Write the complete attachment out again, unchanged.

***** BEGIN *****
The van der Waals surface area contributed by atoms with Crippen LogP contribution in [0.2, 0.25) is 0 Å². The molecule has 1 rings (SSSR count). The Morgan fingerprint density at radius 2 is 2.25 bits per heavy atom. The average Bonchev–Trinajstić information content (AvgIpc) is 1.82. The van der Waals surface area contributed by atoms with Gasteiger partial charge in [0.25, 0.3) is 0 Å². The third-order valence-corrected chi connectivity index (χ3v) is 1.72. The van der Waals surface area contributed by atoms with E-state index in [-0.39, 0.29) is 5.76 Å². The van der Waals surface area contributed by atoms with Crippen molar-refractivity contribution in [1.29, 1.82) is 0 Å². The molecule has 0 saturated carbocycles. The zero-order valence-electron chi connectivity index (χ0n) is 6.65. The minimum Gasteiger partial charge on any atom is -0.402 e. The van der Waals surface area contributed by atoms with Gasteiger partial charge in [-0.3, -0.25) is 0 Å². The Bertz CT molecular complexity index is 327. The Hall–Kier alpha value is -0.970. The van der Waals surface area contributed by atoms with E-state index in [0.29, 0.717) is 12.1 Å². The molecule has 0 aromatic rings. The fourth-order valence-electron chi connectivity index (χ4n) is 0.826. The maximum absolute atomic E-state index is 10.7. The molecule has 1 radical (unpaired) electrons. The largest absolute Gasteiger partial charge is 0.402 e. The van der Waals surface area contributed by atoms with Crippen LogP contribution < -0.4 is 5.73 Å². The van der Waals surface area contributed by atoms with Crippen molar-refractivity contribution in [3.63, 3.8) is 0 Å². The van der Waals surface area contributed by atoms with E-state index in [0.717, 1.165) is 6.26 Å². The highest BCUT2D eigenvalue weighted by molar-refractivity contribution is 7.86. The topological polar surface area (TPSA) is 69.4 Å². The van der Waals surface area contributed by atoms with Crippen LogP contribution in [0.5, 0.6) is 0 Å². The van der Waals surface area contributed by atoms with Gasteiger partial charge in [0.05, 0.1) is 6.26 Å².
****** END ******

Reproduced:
The van der Waals surface area contributed by atoms with Crippen LogP contribution in [0.2, 0.25) is 0 Å². The molecule has 1 rings (SSSR count). The Morgan fingerprint density at radius 2 is 2.25 bits per heavy atom. The average Bonchev–Trinajstić information content (AvgIpc) is 1.82. The van der Waals surface area contributed by atoms with Gasteiger partial charge in [0.25, 0.3) is 0 Å². The third-order valence-corrected chi connectivity index (χ3v) is 1.72. The van der Waals surface area contributed by atoms with E-state index in [-0.39, 0.29) is 5.76 Å². The van der Waals surface area contributed by atoms with Crippen molar-refractivity contribution in [1.29, 1.82) is 0 Å². The molecule has 0 saturated carbocycles. The zero-order valence-electron chi connectivity index (χ0n) is 6.65. The minimum Gasteiger partial charge on any atom is -0.402 e. The van der Waals surface area contributed by atoms with Gasteiger partial charge in [-0.3, -0.25) is 0 Å². The Bertz CT molecular complexity index is 327. The Hall–Kier alpha value is -0.970. The van der Waals surface area contributed by atoms with E-state index in [0.29, 0.717) is 12.1 Å². The molecule has 0 aromatic rings. The fourth-order valence-electron chi connectivity index (χ4n) is 0.826. The maximum absolute atomic E-state index is 10.7. The molecule has 1 radical (unpaired) electrons. The largest absolute Gasteiger partial charge is 0.402 e. The van der Waals surface area contributed by atoms with Crippen LogP contribution < -0.4 is 5.73 Å². The van der Waals surface area contributed by atoms with Crippen molar-refractivity contribution in [3.63, 3.8) is 0 Å². The van der Waals surface area contributed by atoms with E-state index in [0.717, 1.165) is 6.26 Å². The highest BCUT2D eigenvalue weighted by molar-refractivity contribution is 7.86. The topological polar surface area (TPSA) is 69.4 Å². The van der Waals surface area contributed by atoms with Crippen LogP contribution in [0.5, 0.6) is 0 Å². The van der Waals surface area contributed by atoms with Gasteiger partial charge in [0.05, 0.1) is 6.26 Å².